After 29 comments to this thread, I am still waiting on Razib’s “easy” deconstruction of Weber’s definition of ethnicity and race.

    i told tony this via email when he contacted me, but for the record, blogging is much a secondary responsibility this term for me between research, motivating myself to write a paper, teaching, etc. so sorry i haven’t been able to participate, though i don’t know if i have much to add. i’ve talked about this stuff for 10 years.

    the main problem that the non-pop gen ppl on this thread have is that i suspect they lack an intuition for how crisp clustering is, or isn’t, in real populations. whether a particular *genetic* concept of a population is useful in an instrumental sense, and it’s always instrumental, depends on how useful it’s been in the past. it’s iterative.

    so, for example, i know that if you gave me any 100,000 SNPs ascertained in europeans (100,000 base pair markers) and a population of 100 germans from frankfurt (defined as people whose ancestors were on church rolls in 1850, and NOT of hugenot extraction) and 100 lithuanians from villages outside vilnius, the two would separate out into clear and distinct clusters using PCA. PCA just pulls out the variation in the data set, and generates dimension out of it which can be visualized. if you repeated this assertion with nigerians and lithuanians, i could be willing to go down to 1,000 markers. if we repeated this assertion with latvians and lithuanians, perhaps 1,000,000 markers would do the trick, but i would be less sure going down toward 100,000 markers. this is all informed by my *experience* running these data sets hundreds of times (at this point thousands depending on how you count a replicate).

  24. razib says:

    That is different from a modern genetics understanding, which looks at the degrees of relatedness of different populations.

    a minor point which i think is important today. for reasons of data limitation humanists used to have a priori populations, and then compare differences between those populations. today, it is more common to actually looking at all *individuals* within both populations, and construct the populations *after* making sure that all the individuals within separate populations are actually genetically differentiable. IOW, “outliers” are removed. both methods have drawbacks, but i think this must be kept in mind.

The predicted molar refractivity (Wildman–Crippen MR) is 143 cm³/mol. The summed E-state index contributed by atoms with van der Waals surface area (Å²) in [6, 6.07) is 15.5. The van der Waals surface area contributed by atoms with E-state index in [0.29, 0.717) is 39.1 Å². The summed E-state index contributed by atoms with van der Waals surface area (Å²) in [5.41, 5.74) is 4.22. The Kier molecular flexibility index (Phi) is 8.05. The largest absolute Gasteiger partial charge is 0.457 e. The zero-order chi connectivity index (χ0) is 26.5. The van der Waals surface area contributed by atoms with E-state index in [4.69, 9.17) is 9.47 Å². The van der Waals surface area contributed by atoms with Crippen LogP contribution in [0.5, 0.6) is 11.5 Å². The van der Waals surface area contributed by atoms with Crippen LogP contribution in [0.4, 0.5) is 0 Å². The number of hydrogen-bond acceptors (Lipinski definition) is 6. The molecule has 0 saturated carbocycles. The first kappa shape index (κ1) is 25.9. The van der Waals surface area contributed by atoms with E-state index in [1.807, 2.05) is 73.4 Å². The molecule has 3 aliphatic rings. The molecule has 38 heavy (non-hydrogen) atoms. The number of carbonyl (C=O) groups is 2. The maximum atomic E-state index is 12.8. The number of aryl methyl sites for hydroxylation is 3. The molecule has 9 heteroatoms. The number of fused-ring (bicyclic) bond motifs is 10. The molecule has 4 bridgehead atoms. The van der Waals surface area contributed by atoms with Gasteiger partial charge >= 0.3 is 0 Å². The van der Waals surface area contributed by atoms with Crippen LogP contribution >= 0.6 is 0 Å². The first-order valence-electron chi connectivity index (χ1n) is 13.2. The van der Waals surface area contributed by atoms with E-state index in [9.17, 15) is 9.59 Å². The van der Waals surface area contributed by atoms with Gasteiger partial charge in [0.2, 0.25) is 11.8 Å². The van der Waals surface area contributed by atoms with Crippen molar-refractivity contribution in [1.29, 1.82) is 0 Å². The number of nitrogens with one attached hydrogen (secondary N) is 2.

25. Chuck says:

    Justaguy said:
    “Modern conceptions of race are derived from pseudoscientific ideas about there being different categories of humans.”

    Oops–accidentally quick-key posted when writing a reply. To continue:— but that’s not equivalent to engaging in artifice. That is, given the models they were working from and the data on hand, the conclusions were, for the most part, scientifically respectable. You continue:

    “One is a measure of relatedness between two socially and/or geographically separate groups of people … the other poses socially and/or geographically separate groups of people as being manifestations of distinct racial essences.”

    Classic taxonomy a la Aristotle was, indeed, essentialist. The metaphysics of modern taxonomy is more ambiguous. We would have to discuss specific systems and authors. Whatever the case, there is no necessary contraction between a “modern genetic understanding” and a racial essential understanding, since the former deals with accidents (the physical) and the latter deals with substance (the meta-physical). That is, one could just as well argue that populations are “distinct racial essences” in process of manifesting. No one does, because everyone works from an evolutionary frame.

    You say: “The big problem is that when scientists use the word race it reinforces popular understandings of race as being scientifically valid.”

    One could make a similar argument against speaking of “species” or “kingdoms” since both were originally conceptualized in a pre- evolutionary framework. I imagine you would grant this but note that speciesism isn’t a pressing problem. And you continue:

    “So, why retrofit a pseudoscientific concept for use as an analytic category within science?”